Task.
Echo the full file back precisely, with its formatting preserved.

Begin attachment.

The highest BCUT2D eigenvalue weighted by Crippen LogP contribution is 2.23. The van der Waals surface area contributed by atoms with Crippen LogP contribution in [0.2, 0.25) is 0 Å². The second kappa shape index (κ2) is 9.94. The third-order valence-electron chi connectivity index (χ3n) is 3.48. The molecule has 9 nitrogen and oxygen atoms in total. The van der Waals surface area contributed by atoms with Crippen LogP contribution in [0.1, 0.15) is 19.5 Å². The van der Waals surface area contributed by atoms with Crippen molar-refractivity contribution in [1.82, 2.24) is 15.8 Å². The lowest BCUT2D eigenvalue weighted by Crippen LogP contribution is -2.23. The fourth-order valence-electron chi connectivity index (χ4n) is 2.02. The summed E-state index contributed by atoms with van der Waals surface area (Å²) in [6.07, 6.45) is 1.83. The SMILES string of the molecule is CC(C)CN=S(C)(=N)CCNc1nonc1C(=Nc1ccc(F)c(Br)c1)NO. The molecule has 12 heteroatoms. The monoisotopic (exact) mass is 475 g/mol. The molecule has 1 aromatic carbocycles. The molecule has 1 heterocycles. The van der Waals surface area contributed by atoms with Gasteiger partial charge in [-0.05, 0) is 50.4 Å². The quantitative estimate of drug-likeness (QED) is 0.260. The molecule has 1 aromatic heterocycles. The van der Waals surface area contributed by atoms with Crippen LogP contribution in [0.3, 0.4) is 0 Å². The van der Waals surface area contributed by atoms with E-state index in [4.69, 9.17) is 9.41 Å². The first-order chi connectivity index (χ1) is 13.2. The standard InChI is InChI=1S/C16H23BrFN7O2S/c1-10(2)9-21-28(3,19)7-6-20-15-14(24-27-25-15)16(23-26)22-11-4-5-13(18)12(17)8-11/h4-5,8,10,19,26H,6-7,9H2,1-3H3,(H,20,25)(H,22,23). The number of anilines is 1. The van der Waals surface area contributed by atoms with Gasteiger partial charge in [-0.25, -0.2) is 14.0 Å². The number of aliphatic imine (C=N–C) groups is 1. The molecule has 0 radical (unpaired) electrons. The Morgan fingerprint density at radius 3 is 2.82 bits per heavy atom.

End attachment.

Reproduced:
The highest BCUT2D eigenvalue weighted by Crippen LogP contribution is 2.23. The van der Waals surface area contributed by atoms with Crippen LogP contribution in [0.2, 0.25) is 0 Å². The second kappa shape index (κ2) is 9.94. The third-order valence-electron chi connectivity index (χ3n) is 3.48. The molecule has 9 nitrogen and oxygen atoms in total. The van der Waals surface area contributed by atoms with Crippen LogP contribution in [0.1, 0.15) is 19.5 Å². The van der Waals surface area contributed by atoms with Crippen molar-refractivity contribution in [1.82, 2.24) is 15.8 Å². The lowest BCUT2D eigenvalue weighted by Crippen LogP contribution is -2.23. The fourth-order valence-electron chi connectivity index (χ4n) is 2.02. The summed E-state index contributed by atoms with van der Waals surface area (Å²) in [6.07, 6.45) is 1.83. The SMILES string of the molecule is CC(C)CN=S(C)(=N)CCNc1nonc1C(=Nc1ccc(F)c(Br)c1)NO. The molecule has 12 heteroatoms. The monoisotopic (exact) mass is 475 g/mol. The molecule has 1 aromatic carbocycles. The molecule has 1 heterocycles. The van der Waals surface area contributed by atoms with Gasteiger partial charge in [-0.05, 0) is 50.4 Å². The quantitative estimate of drug-likeness (QED) is 0.260. The molecule has 1 aromatic heterocycles. The van der Waals surface area contributed by atoms with Crippen LogP contribution in [0.3, 0.4) is 0 Å². The van der Waals surface area contributed by atoms with E-state index in [4.69, 9.17) is 9.41 Å². The first-order chi connectivity index (χ1) is 13.2. The standard InChI is InChI=1S/C16H23BrFN7O2S/c1-10(2)9-21-28(3,19)7-6-20-15-14(24-27-25-15)16(23-26)22-11-4-5-13(18)12(17)8-11/h4-5,8,10,19,26H,6-7,9H2,1-3H3,(H,20,25)(H,22,23). The number of anilines is 1. The van der Waals surface area contributed by atoms with Gasteiger partial charge in [-0.25, -0.2) is 14.0 Å². The number of aliphatic imine (C=N–C) groups is 1. The molecule has 0 radical (unpaired) electrons. The Morgan fingerprint density at radius 3 is 2.82 bits per heavy atom.